There's an old saying that the only real certainty is change, and for businesses, that's a particularly big point. Even businesses at the top of a particular game like Ingate Systems have to change or risk losing ground to competitors prepared to make changes. The company recently made a fairly sweeping array of changes, not only showing off some new products, but some modifications to older products, and more.
First out of the gate was a new enterprise session border controller (E-SBC), the S52, which was regarded as a “high-midrange” model. It replaces three older models—the S51, the S56 and the S66—and can handle up to 2,000 calls at the same time, making it appropriate for several different deployment options.
Ingate also brought out a new software release, version 5.0.6, to give all of its hardware expanded capability. With the new software, reports note, the S21 can handle 400 sessions, which is up from just 50, allowing for some great new capacity for the small business that generally puts the S21 to work. The S95, meanwhile, can now support up to 4,000 calls up from its old maximum of 1,800.
The S97 and S98, meanwhile, got some impressive upgrades as well, with the S97 now able to handle 8,000 concurrent calls and the S98 ready for 20,000 calls at once. Both are now NEBS-compliant, and both can offer 48V DC power supplies for those wanting a bit of extra peace of mind in operations. Even the E-SBC for virtual machines got dialed up a bit, with licensing now available for 2,000 concurrent calls on several different hypervisor systems, including Microsoft (News - Alert)'s HyperV as well as VMware's line.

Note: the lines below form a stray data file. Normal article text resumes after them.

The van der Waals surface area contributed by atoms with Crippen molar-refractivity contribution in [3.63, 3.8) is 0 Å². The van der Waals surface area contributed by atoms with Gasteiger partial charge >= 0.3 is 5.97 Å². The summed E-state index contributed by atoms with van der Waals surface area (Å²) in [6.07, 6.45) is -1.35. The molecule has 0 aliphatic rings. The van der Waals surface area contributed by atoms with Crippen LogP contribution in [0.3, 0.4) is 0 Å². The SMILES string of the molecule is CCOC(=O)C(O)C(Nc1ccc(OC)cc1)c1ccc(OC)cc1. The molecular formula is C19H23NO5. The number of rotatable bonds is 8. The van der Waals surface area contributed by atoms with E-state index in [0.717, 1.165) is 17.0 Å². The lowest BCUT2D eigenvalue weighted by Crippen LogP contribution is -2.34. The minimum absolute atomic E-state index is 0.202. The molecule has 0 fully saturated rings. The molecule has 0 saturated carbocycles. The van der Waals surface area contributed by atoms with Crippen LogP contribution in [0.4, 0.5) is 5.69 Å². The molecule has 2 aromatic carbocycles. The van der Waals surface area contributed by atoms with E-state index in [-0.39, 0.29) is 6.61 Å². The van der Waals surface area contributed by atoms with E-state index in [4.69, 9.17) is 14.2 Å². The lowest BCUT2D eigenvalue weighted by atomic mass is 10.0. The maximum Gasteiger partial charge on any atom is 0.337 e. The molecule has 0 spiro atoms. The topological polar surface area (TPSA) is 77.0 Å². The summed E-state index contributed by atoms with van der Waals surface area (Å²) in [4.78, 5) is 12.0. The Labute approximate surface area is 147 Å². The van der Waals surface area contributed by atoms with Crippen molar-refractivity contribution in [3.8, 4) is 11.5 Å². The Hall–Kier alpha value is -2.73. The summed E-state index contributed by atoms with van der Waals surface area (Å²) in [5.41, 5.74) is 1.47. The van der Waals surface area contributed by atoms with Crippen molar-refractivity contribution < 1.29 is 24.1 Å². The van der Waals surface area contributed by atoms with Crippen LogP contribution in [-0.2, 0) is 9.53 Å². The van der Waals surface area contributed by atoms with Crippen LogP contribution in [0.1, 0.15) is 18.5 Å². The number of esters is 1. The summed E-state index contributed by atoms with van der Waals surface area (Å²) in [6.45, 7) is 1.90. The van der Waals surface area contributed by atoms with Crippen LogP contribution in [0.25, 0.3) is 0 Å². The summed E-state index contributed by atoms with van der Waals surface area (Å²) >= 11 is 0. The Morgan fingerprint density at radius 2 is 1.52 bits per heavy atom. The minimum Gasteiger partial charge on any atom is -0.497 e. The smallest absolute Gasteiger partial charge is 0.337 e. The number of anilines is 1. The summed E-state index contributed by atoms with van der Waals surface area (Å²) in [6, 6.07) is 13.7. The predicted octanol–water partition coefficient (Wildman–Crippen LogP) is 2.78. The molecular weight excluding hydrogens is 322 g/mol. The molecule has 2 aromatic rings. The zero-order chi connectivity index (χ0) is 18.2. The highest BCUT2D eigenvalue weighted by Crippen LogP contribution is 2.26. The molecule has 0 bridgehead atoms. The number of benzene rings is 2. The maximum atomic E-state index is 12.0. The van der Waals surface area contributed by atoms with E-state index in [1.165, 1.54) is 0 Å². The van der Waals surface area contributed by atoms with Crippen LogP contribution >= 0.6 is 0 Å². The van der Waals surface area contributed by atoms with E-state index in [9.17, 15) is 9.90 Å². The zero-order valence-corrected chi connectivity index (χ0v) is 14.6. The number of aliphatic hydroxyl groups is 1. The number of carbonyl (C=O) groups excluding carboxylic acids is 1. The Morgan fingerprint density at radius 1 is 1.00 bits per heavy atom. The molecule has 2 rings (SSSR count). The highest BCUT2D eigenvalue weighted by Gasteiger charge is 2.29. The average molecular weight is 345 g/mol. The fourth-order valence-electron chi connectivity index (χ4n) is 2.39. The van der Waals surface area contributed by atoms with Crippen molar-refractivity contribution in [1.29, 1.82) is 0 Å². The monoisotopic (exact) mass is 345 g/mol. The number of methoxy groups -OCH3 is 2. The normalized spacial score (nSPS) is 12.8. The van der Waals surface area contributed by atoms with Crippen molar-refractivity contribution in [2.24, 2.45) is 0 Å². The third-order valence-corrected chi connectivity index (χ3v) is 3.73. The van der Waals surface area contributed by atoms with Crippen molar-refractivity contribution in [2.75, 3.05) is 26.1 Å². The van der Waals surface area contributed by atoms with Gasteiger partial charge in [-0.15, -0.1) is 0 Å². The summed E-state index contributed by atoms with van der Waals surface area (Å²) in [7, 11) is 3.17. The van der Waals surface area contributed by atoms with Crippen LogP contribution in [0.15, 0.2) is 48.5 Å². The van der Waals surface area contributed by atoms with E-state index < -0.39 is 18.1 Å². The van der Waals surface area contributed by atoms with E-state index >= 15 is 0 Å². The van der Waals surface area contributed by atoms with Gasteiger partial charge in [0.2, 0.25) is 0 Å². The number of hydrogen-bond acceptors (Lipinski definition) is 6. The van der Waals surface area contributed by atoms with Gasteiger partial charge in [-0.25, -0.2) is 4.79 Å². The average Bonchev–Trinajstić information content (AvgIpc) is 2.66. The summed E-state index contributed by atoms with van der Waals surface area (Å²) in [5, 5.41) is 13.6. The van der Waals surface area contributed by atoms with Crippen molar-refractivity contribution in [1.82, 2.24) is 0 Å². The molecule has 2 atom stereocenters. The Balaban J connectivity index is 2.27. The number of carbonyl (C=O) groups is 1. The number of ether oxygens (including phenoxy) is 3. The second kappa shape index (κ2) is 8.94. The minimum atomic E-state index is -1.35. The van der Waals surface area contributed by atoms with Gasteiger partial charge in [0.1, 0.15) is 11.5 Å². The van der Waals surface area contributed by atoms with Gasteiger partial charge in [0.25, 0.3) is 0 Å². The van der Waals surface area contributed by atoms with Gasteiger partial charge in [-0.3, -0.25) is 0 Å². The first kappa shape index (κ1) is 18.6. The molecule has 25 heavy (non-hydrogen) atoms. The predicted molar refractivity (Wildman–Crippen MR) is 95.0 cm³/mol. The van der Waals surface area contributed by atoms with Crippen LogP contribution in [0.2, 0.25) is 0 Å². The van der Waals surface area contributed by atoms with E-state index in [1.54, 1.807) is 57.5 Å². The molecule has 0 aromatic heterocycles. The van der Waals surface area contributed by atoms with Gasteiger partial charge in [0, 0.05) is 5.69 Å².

What's more, Ingate even upgraded the licensing involved in its lineup. With the new changes, users reportedly can now license session initiation protocol (SIP) trunk sessions, remote user sessions, or even SIP server registrations as needed, helping to ensure that only what's needed is purchased. This reduces overall waste but keeps licensing as close to accurate as possible.
Perhaps the most comforting thing about all this is not the new development, but rather that Ingate is willing to take it on. Some companies would be content to coast, sitting on the laurels of previous victories to milk all the profit possible out of the situation. But Ingate seems to be taking a longer term approach, improving its systems to ensure they stay on top. That's a good sign for everyone who's already gone with Ingate material, as it's bringing a whole new value to the market, and it's also a good inducement for those who haven't already made the call to go with Ingate. Now, there's a whole new reason to: Ingate's clear commitment to the long term.
This is a move that's likely going to prove to be a winner for all concerned. Hard to fault a game where all the players win; the competition, meanwhile, had best take notes.
Edited by Dominick Sorrentino